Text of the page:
The little information that is available suggests that pregnancy tends to increase the risk of loss of seizure control in women whose epilepsy is untreated. The inter- pretation of the more extensive literature concerning antiepileptic drug-treated epi- lepsy in pregnancy is confounded by the effect of pregnancy in tending to decrease circulating concentrations of antiepileptic drugs relative to drug dose. It appears that, in the majority of instances, seizure control does not deteriorate during antiepi- leptic drug-treated pregnancy but that, if seizure control changes, it is more likely to worsen than to improve. However, when attention has been given to maintaining satisfactory pre-pregnancy circulating concentrations of antiepileptic drugs through- out pregnancy, the impaired seizure control seems to be avoided.
There is little published evidence of maternal injury from epileptic seizures dur- ing pregnancy or of significantly increased pregnancy complications such as spon- taneous abortion or stillbirth, though neonates born to women taking antiepileptic drugs tend to be a little premature, smaller and of lower birth weight for gestation age than would be expected. Seizures during pregnancy do not seem to be a signifi- cant cause of foetal damage.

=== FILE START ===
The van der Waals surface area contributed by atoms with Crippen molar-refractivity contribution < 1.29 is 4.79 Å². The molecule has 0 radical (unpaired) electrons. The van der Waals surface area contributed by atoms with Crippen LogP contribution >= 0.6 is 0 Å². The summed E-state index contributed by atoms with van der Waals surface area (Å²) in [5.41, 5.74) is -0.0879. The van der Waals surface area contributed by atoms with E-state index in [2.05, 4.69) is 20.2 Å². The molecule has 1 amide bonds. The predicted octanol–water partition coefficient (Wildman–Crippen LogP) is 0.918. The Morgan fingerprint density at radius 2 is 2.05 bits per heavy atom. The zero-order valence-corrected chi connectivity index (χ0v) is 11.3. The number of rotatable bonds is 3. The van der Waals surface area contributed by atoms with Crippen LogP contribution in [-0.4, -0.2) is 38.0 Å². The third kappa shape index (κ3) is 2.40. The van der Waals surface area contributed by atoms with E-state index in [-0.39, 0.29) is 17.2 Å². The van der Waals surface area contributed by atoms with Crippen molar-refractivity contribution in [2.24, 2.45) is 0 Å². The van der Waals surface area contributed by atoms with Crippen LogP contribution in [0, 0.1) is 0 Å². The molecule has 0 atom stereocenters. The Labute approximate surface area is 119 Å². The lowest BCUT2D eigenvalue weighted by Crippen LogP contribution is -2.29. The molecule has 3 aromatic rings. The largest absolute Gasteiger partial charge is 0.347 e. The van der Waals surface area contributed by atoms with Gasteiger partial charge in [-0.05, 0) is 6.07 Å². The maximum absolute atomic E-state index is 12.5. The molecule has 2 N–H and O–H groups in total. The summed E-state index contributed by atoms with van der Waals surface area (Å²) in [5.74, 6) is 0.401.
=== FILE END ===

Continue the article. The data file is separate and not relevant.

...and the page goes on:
If epileptic seizures ceased occurring during human pregnancy, as migraine attacks often do, there would be relatively little justification for the existence of the present book. Unfortunately seizures do occur in pregnant women. Therefore certain pos- sibilities need to be considered: (1) Does the physiological state of pregnancy in its own right temporarily or permanently modify the course of seizure disorders? (2) Does the altered disposition of antiepileptic drugs during pregnancy (see Chap. 3) affect the occurrence of seizures? (3) Does having epilepsy, and in particular expe- riencing epileptic seizures during pregnancy, influence the course of pregnancy or affect the well-being of the foetus?
© Springer International Publishing Switzerland 2016 111 M.J. Eadie, F.J.E. Vajda, Antiepileptic Drugs and Pregnancy: A Guide for
Prescribers, DOI 10.1007/978-3-319-21434-4_7
112 7 Antiepileptic Drugs, Epileptic Seizures and the Foetus